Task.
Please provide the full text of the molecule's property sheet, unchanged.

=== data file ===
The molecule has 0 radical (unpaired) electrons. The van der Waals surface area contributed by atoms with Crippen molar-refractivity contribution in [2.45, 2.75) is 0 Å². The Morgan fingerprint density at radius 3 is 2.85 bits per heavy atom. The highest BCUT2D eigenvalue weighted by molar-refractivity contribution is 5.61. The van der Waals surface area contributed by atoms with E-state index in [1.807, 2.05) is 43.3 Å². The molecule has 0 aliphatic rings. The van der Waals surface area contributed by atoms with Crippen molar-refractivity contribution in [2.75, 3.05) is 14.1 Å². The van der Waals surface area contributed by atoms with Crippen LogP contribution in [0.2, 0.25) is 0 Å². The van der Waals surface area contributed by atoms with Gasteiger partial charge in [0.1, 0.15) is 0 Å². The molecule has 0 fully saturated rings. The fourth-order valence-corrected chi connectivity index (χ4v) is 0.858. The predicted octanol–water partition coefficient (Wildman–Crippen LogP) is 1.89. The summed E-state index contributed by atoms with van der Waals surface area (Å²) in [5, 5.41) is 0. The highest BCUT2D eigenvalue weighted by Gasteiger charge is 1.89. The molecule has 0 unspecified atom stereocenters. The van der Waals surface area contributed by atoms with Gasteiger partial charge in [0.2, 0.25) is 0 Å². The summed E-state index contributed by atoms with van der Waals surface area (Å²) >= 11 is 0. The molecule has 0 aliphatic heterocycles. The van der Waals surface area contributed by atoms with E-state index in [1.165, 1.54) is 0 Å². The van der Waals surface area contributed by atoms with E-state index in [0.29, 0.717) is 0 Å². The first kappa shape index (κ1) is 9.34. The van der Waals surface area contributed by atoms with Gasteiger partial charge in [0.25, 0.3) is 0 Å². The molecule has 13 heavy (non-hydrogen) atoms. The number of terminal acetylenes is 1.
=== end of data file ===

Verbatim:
The molecule has 0 radical (unpaired) electrons. The van der Waals surface area contributed by atoms with Crippen molar-refractivity contribution in [2.45, 2.75) is 0 Å². The Morgan fingerprint density at radius 3 is 2.85 bits per heavy atom. The highest BCUT2D eigenvalue weighted by molar-refractivity contribution is 5.61. The van der Waals surface area contributed by atoms with E-state index in [1.807, 2.05) is 43.3 Å². The molecule has 0 aliphatic rings. The van der Waals surface area contributed by atoms with Crippen molar-refractivity contribution in [2.75, 3.05) is 14.1 Å². The van der Waals surface area contributed by atoms with Crippen LogP contribution in [0.2, 0.25) is 0 Å². The van der Waals surface area contributed by atoms with Gasteiger partial charge in [0.1, 0.15) is 0 Å². The molecule has 0 fully saturated rings. The fourth-order valence-corrected chi connectivity index (χ4v) is 0.858. The predicted octanol–water partition coefficient (Wildman–Crippen LogP) is 1.89. The summed E-state index contributed by atoms with van der Waals surface area (Å²) in [5, 5.41) is 0. The highest BCUT2D eigenvalue weighted by Gasteiger charge is 1.89. The molecule has 0 unspecified atom stereocenters. The van der Waals surface area contributed by atoms with Gasteiger partial charge in [0.2, 0.25) is 0 Å². The summed E-state index contributed by atoms with van der Waals surface area (Å²) >= 11 is 0. The molecule has 0 aliphatic heterocycles. The van der Waals surface area contributed by atoms with E-state index in [1.165, 1.54) is 0 Å². The van der Waals surface area contributed by atoms with E-state index in [0.29, 0.717) is 0 Å². The first kappa shape index (κ1) is 9.34. The van der Waals surface area contributed by atoms with Gasteiger partial charge in [0.25, 0.3) is 0 Å². The molecule has 13 heavy (non-hydrogen) atoms. The number of terminal acetylenes is 1.